Theresa May vows to stay on ahead of cabinet reshuffle

‘I’m not a quitter,’ says UK prime minister, as up to six ministers face sack on Monday

Britain’s prime minister Theresa May speaking to the BBC’s Andrew Marr. Photograph: Jeff Overs/BBC/Handout via Reuters

Britain’s prime minister Theresa May speaking to the BBC’s Andrew Marr. Photograph: Jeff Overs/BBC/Handout via Reuters

 

Theresa May has promised to remain as prime minister for “as long as people want me”, ahead of her first major cabinet reshuffle since last year’s general election.

Up to six ministers are expected to be sacked on Monday but the most senior ministers, including chancellor Philip Hammond, foreign secretary Boris Johnson and Brexit secretary David Davis, are likely to keep their jobs.

In an interview with the BBC’s Andrew Marr on Sunday, the prime minister restated her ambition to lead her party into the next general election.

“I’m not a quitter. I’m in this for the long term. I’ve said that before. I’ve said I want to fight that. Obviously, I serve as long as people want me to serve,” she said.

Ms May said she expected to reach an agreement with the European Union by March on the terms of a transitional arrangement following Britain’s withdrawal in March 2019. She expressed confidence that Britain could secure a free trade agreement with the EU that will include services as well as goods.

Last month’s agreement with the EU to move on to the second phase of Brexit talks has reinforced the prime minister’s position among Conservative backbenchers. But she remains too weak to move any of her most senior cabinet colleagues, and her reshuffle will be constrained by the requirement to maintain a balance between hard and soft Brexiteers within the cabinet.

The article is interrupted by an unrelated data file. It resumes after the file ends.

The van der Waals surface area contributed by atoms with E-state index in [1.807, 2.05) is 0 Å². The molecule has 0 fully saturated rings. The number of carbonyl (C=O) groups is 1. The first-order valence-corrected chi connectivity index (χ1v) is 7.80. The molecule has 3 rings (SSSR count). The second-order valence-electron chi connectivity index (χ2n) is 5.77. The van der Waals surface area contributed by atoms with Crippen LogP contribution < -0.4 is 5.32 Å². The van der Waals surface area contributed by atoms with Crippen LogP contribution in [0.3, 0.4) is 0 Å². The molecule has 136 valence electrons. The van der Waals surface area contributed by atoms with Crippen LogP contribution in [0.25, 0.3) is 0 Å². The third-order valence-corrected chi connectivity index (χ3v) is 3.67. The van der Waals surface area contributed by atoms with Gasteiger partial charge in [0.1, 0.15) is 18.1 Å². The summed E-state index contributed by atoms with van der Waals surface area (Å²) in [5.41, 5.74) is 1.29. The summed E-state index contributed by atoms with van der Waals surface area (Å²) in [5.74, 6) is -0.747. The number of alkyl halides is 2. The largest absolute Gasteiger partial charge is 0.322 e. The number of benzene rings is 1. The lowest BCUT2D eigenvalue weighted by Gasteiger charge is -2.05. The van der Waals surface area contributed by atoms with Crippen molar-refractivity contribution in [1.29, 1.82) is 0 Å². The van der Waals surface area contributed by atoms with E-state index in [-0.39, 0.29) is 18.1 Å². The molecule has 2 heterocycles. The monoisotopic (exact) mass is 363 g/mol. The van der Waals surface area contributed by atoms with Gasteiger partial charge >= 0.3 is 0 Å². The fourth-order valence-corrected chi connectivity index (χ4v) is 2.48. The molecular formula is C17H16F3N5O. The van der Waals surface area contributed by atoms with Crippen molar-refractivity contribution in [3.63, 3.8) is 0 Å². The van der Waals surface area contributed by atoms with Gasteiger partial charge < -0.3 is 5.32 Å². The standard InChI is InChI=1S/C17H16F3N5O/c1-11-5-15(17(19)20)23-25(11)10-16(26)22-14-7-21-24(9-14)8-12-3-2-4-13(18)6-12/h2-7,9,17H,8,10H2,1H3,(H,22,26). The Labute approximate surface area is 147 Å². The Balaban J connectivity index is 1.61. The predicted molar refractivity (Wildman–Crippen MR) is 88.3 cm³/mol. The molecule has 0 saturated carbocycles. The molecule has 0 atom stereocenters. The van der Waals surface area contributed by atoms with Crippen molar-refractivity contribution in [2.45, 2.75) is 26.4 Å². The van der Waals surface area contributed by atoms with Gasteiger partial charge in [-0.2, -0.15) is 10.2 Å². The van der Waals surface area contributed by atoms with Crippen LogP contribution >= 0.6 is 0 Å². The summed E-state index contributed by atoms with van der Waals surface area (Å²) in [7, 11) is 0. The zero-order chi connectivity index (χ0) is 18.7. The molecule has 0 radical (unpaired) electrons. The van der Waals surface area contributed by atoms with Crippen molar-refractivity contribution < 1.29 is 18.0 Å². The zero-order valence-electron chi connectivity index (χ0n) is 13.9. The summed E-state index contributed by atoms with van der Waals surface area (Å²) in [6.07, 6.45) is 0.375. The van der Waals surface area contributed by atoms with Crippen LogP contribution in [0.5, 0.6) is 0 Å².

Vulnerable ministers

Among those at risk of the sack are education secretary Justine Greening, business secretary Greg Clark, party chairman Patrick McLoughlin and Commons leader Andrea Leadsom, who was Ms May’s rival for the Conservative leadership in 2016. The reshuffle was triggered by the sacking of Damian Green, the prime minister’s closest cabinet ally and effective deputy, after he lied about allegations that he viewed pornography on his computer in the House of Commons.

Ms May is not obliged to replace Mr Green as first secretary, but media reports suggest that health secretary Jeremy Hunt is the frontrunner to be elevated to the role.

Labour’s shadow health secretary Jonathan Ashworth said on Sunday that a winter crisis in the National Health Service that has left tens of thousands of patients waiting for hospital beds, should rule the health secretary out of consideration for promotion.

“They should be demoting this health secretary. If she promotes this health secretary tomorrow, it’s a betrayal of those 75,000 people in the back of ambulances,” he said.

Fox hunting U-turn

The prime minister risked alienating some traditional Conservative supporters on Sunday when she abandoned a promise to overturn the ban on hunting foxes with hounds, introduced by a Labour government. She said that, although she opposed the ban, last year’s general election sent a “clear message” that the public did not want to see it repealed.

“As prime minister, my job isn’t just about what I think about something, it’s actually about looking at what the view of the country is,” she said.

“I think there was a clear message about that and that’s why I say there won’t be a vote on fox hunting during this parliament.”